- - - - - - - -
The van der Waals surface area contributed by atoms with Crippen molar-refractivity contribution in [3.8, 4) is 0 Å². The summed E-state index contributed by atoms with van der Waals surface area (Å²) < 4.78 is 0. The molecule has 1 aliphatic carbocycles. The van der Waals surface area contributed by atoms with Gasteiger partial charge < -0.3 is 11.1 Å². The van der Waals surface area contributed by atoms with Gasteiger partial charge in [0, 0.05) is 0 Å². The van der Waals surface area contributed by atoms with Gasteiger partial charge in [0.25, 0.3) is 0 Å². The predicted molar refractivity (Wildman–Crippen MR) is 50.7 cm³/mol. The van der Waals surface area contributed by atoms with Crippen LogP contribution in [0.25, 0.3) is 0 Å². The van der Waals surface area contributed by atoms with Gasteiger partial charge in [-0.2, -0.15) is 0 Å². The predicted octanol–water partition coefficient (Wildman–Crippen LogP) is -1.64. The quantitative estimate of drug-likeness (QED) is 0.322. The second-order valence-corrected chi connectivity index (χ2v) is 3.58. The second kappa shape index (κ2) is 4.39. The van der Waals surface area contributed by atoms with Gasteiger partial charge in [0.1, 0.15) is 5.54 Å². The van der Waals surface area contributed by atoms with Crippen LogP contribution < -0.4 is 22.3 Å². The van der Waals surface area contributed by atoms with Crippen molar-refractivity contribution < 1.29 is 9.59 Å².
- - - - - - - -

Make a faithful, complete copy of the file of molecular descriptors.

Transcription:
The van der Waals surface area contributed by atoms with Crippen molar-refractivity contribution in [3.8, 4) is 0 Å². The summed E-state index contributed by atoms with van der Waals surface area (Å²) < 4.78 is 0. The molecule has 1 aliphatic carbocycles. The van der Waals surface area contributed by atoms with Gasteiger partial charge < -0.3 is 11.1 Å². The van der Waals surface area contributed by atoms with Gasteiger partial charge in [0, 0.05) is 0 Å². The van der Waals surface area contributed by atoms with Gasteiger partial charge in [0.25, 0.3) is 0 Å². The predicted molar refractivity (Wildman–Crippen MR) is 50.7 cm³/mol. The van der Waals surface area contributed by atoms with Crippen LogP contribution in [0.25, 0.3) is 0 Å². The van der Waals surface area contributed by atoms with Gasteiger partial charge in [-0.2, -0.15) is 0 Å². The predicted octanol–water partition coefficient (Wildman–Crippen LogP) is -1.64. The quantitative estimate of drug-likeness (QED) is 0.322. The second-order valence-corrected chi connectivity index (χ2v) is 3.58. The second kappa shape index (κ2) is 4.39. The van der Waals surface area contributed by atoms with Gasteiger partial charge in [0.1, 0.15) is 5.54 Å². The van der Waals surface area contributed by atoms with Crippen LogP contribution < -0.4 is 22.3 Å². The van der Waals surface area contributed by atoms with Crippen molar-refractivity contribution < 1.29 is 9.59 Å².